While this topic may seem so small it doesn’t necessarily deserve it’s own title, this particular screenwriting element carries a significant amount of weight – if not only for the purpose of making a script easily understandable. Regardless, every scene you pen will require this script pillar. In a nutshell, the time marking assists readers in knowing what time of day the scene is placed in. This is where many novice screenwriters get it wrong – it’s not there to add linguistic theatrics. There’s nothing more off-putting for producers and agents than an incorrectly formatted scene heading element. The reason: this is a simplistic requirement that when done wrong magnifies the lack of training on the screenwriter’s behalf. This assumption may lead a reader to close your manuscript and move onto the next in their ever-growing submission pile. If not anything else, master the basic elements of screenplay formatting. Future readers will appreciate your effort.
The time scene heading element works by establishing a very basic-level understanding of time within an individual scene. While vital, it must follow a specific formula to be attractive to readers.
To describe the time of day in regards to where the sun is positioned, keep it simple. If it’s during the daytime, simply write “DAY.” Oppositely, night scenes are marked with “NIGHT.” While this may not satisfy your desire to fill every work within the script with vivid language, sometimes simple is best. Moreover, scenes are always scheduled and shot with the simple understanding of whether or not it is daytime or night.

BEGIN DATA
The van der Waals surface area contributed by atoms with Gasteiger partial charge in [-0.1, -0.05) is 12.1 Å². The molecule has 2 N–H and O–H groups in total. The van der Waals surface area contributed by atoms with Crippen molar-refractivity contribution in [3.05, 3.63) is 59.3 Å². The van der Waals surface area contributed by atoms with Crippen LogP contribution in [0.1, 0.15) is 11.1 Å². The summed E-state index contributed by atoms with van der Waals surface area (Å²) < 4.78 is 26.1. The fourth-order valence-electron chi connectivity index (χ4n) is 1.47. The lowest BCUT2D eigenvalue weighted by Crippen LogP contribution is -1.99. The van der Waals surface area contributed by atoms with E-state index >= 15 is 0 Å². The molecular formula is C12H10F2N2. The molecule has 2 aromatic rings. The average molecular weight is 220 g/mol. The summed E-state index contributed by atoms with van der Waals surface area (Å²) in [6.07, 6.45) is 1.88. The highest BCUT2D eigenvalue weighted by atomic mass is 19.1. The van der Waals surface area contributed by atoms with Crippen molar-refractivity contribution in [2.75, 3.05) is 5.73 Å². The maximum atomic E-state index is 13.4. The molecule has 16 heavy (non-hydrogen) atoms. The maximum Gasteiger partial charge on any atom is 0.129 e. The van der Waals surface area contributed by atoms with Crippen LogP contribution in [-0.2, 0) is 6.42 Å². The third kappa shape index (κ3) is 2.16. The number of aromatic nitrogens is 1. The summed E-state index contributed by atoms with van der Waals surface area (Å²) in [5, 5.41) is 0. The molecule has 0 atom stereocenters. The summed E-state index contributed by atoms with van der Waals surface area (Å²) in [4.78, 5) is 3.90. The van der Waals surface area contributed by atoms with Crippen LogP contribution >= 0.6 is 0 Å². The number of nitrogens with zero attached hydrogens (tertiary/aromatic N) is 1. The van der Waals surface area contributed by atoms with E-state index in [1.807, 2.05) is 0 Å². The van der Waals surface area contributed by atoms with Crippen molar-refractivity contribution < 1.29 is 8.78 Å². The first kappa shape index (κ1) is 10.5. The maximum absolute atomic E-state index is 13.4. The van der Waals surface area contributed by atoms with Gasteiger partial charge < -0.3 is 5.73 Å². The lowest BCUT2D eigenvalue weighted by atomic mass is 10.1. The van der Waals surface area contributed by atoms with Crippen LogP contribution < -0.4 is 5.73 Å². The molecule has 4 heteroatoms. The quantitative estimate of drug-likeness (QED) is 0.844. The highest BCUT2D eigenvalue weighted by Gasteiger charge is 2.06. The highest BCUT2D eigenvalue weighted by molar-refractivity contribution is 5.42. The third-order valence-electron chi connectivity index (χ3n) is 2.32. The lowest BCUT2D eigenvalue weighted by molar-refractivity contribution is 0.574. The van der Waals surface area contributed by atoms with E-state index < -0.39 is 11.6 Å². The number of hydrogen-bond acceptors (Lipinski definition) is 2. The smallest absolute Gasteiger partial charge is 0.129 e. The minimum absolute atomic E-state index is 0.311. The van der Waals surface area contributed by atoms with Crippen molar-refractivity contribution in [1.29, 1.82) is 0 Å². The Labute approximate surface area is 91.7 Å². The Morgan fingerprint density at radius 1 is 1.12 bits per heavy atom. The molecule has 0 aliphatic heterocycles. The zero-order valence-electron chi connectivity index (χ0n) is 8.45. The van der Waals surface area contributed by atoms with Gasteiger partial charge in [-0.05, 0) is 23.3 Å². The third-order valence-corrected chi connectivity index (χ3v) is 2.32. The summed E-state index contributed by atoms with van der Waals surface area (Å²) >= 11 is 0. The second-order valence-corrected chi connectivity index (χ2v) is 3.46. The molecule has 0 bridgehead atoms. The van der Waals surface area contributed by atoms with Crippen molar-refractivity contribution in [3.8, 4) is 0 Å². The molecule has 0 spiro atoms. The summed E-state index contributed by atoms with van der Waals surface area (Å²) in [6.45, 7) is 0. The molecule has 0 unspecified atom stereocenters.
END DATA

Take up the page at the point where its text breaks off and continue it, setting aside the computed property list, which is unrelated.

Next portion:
By consecutive scenes I’m referring to two or more independent scenes, but their timing is succinct. In order to mark this time element into your screenplay, simply write, “SAME”. Another widely accepted element marker for this situation is “CONTINUOUS;” however, the use of this element is always debated amongst various industry groups and screenwriting coaches. Remember, only use these elements when you wish to indiciate there was no jump in time between the two or more scenes. They occur in “real-time.”
There are many times where a duration of time has passed, but it’s not important to know the exact timing. In this case, utilize the stamp “LATER.” Typically, this element is used when two scenes are separated by an amount of time that is neither substantial nor quick. I tend to utilize this for scenes that occur sporadically throughout the same 24-hour period. Anything beyond that becomes confusing and easily misinterpreted by the audience.
Those Special Moments
Of course, as I’ve said in many of my screenwriting articles, there are multiple exceptions to every rule. It is impossible to guide a unique persons creativity 100% of the time. You’ll likely come across story elements that wouldn’t be accurately depicted using traditional guidelines. During these moments, use your best judgment to create a unique time stamp. Remember, every special circumstance must still be noted with DAY or NIGHT; however, you may add a hyphen after this element to add further necessary information. For example, the main character is having a nightmare that takes place in his high school. Indicate with: INT. LOCKER ROOM – DAY – DREAM. This provides readers with the necessary information to piece together the jumps in time and locations without cohesive lead-ins.